This is a guest blog by Maureen Eich VanWalleghan, who has a daughter in 4th grade here at Santa Fe Waldorf School. "Notes from a Parent" will be a reoccurring column here throughout the school year.
Recently at the monthly parent education meeting with Kay Hoffman, Pedagogical Director at Santa Fe Waldorf School, the group was discussing media—always a hot topic. Parents were sharing how they personally use media. When I shared, I explained that I use media to unwind. As the meeting was taking place just after the Richard Louv event, his discussion of how important nature is for kids and adults was present in everyone’s mind. In response to me, another parent mentioned going for a walk to unwind instead of using media.
Brilliant, but that can be oh so hard to do.
Getting connected to Louv’s message in a personal way involves changing habits. It’s possible, but it takes work and commitment. My own media consumption can sometimes involve either watching a movie after my daughter has gone to bed or surfing my Facebook feed on my phone for news to read.
Taking a walk doesn’t seem like an option unless I recalibrate my day—and my thinking.
Soon after the Louv event and that meeting—I had a particularly awful morning with my daughter. I hated leaving her at school when we had had such a difficult morning. I am particularly haunted by Sandy Hook at those moments. For me, there is nothing worse than a school drop off when a child is upset. Driving away I had that feeling of inflicting damage—but for what—at this moment I can’t even remember what was at stake. Clearly, my own triggers as a parent were fully activated. Tiredness, financial stress, having no physical backup with my husband working on the road were all contributing to the unhappiness of moment and the tone of the situation—a bad mommy day.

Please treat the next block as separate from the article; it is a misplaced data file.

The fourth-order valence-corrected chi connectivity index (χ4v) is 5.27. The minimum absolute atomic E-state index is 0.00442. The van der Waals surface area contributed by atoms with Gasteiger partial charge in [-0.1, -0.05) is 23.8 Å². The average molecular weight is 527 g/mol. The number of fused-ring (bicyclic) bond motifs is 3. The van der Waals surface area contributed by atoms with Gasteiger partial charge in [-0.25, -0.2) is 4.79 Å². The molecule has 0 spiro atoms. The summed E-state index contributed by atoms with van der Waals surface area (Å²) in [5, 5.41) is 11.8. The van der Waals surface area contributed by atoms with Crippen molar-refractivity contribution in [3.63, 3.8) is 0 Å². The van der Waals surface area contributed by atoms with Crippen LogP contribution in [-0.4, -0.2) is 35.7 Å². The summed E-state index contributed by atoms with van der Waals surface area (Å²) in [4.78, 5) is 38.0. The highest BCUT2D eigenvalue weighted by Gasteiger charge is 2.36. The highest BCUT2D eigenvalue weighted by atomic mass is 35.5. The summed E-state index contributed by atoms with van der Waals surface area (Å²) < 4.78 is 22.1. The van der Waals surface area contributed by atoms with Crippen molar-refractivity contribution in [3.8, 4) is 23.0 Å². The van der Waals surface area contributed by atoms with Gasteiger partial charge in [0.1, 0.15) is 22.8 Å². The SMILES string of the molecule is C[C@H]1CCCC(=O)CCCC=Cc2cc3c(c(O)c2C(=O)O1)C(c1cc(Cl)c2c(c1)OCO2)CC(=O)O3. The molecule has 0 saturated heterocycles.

As I drove away, I had the quiet I needed to collect myself and think about what I could do to mitigate the situation. As my own anxiety was still present I felt that to leave the situation unresolved for the whole day was a mistake. After meditating I decided that I needed to do something different and I reasoned that being outdoors could be a new and possibly healthy antidote to address our stress. I returned to school to pick my daughter up for an appointment and I also planned to take her for a mini hike in Hyde State Park.
After arriving at our favorite little spot, I watched as the healing and restorative powers of being outdoors had an immediate and direct impact on her. The snow covered trail; the gurgling stream peeking through ice formations; the clearness of the air; and the brightness of the sunshine were truly restorative. She was so in the moment scrambling up the hillside shouting back at me “Mom, look at this.” “Mom can you still see me? Look how high I am.” And on it went—the awfulness of the morning melting away.
I felt myself relaxing too, but at times my adult brain was replaying the morning over again trying to think of how I could have handled the situation better. Bit by bit, through her infectious enthusiasm of exploring the snow covered scene, I became more mindful, present and just enjoyed focusing myself on really connecting with my daughter and all the beauty around us as she called out things for me to come and see.